Of course Japan is known for Sake, which is a wine made from rice. I decided to learn about sake since I didn't know anything about it! I traveled 2-hours to the opposite coast of Japan to a city called Niigata. It was a beautiful ride through a mountainous region and I spend about 45 minutes in a tunnel on a bullet train so that must have been a long tunnel! I included a picture of the guy sitting across from me to show you how much room there is on the train. It's amazing and each seat has outlets and free Wifi! I'm in love that all to-go food is in delicious bento boxes. I wish we had these back home. I continually am amazed by the low crime rate. I took some pictures of the bikes at the train station; I didn't see a single one that was locked. People just don't take other people's things. What a beautiful thing! I'm also still amazed at the toilets. The one in the train station even had music for privacy and the bathrooms do not smell at all because each toilet pulls air into it. The bathrooms are all clean and smell good. The only thing is none of them have paper towels. People in Japan bring their own small hand towels with them so there is also very little waste. Even with the bento boxes, they come with wooden chopsticks which biodegrade rather than plastic utensils.
After a nice walk in the rain with my umbrella, I arrived at one of the oldest sake breweries in Japan, the Imayo Tsukasa Sake Brewery. I had no idea that there are almost 1400 sake breweries in Japan! This one was founded in 1767 and is one of the few that does not add "brewers alcohol" to their sake so it remains pure and they also are one of the few that uses wooden barrels still to brew their sake. It was a cool experience and I learned so much! Because rice doesn't have sugar, which is needed to make alcohol, they first have to polish off the outside of the rice grain and then add a fungus to the rice and let the fungus feed on the rice carbohydrates to make sugar and then the fermentation process can begin with yeast. Fascinating. The Niigata region of Japan is highly rated for their sake because the region has excellent water and the rice grown in the region is excellent quality. Just a fascinating experience!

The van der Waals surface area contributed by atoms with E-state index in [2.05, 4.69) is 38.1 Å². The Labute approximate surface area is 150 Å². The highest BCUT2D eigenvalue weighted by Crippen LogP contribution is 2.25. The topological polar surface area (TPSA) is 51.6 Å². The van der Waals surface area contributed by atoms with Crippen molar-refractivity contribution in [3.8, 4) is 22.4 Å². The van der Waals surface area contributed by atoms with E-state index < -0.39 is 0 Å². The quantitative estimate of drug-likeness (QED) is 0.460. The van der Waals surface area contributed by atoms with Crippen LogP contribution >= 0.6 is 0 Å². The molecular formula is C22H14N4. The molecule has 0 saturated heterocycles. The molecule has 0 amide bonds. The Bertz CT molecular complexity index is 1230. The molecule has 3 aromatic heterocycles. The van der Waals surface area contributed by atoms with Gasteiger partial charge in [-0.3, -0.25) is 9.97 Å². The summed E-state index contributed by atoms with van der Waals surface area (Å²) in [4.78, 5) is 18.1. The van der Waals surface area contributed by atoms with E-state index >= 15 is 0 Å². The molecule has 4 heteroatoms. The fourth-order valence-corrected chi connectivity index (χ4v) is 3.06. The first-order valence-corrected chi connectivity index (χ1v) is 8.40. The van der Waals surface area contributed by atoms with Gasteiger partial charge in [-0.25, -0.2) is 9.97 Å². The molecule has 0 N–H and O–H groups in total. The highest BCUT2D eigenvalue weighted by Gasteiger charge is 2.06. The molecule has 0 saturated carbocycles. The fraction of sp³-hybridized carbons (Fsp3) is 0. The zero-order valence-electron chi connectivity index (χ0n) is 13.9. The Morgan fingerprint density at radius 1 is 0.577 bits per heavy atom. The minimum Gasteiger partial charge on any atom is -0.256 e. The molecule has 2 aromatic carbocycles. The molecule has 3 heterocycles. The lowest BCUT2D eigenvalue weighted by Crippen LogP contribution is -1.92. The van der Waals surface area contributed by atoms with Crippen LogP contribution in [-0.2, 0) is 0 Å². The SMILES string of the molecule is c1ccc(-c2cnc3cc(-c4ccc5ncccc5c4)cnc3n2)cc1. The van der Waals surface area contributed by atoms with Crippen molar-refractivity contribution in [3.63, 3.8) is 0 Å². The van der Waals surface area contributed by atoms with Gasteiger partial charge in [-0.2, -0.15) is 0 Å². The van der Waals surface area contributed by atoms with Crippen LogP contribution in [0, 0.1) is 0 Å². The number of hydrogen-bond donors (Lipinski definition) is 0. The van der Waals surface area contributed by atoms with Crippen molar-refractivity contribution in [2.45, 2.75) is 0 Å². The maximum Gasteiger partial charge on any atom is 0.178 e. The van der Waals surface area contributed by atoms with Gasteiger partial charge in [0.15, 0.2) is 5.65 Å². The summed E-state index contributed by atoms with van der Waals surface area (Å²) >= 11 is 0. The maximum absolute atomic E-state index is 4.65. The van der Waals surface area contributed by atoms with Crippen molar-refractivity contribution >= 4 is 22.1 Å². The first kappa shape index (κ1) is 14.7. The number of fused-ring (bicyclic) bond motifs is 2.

On the train ride home, I picked up some snacks that I wasn't sure what they were. When I was meeting my friends here later last night, they told me that the potato sticks I ate are actually popular with the high school kids here because they "hack them" to make mashed potatoes by adding hot water and mashing it up. I didn't believe them so my friend ran to get a container of it and proved it to me. It was actually really good ha. I also met two editors that work for a publishing company and had some nice conversation.
Let's see what today brings!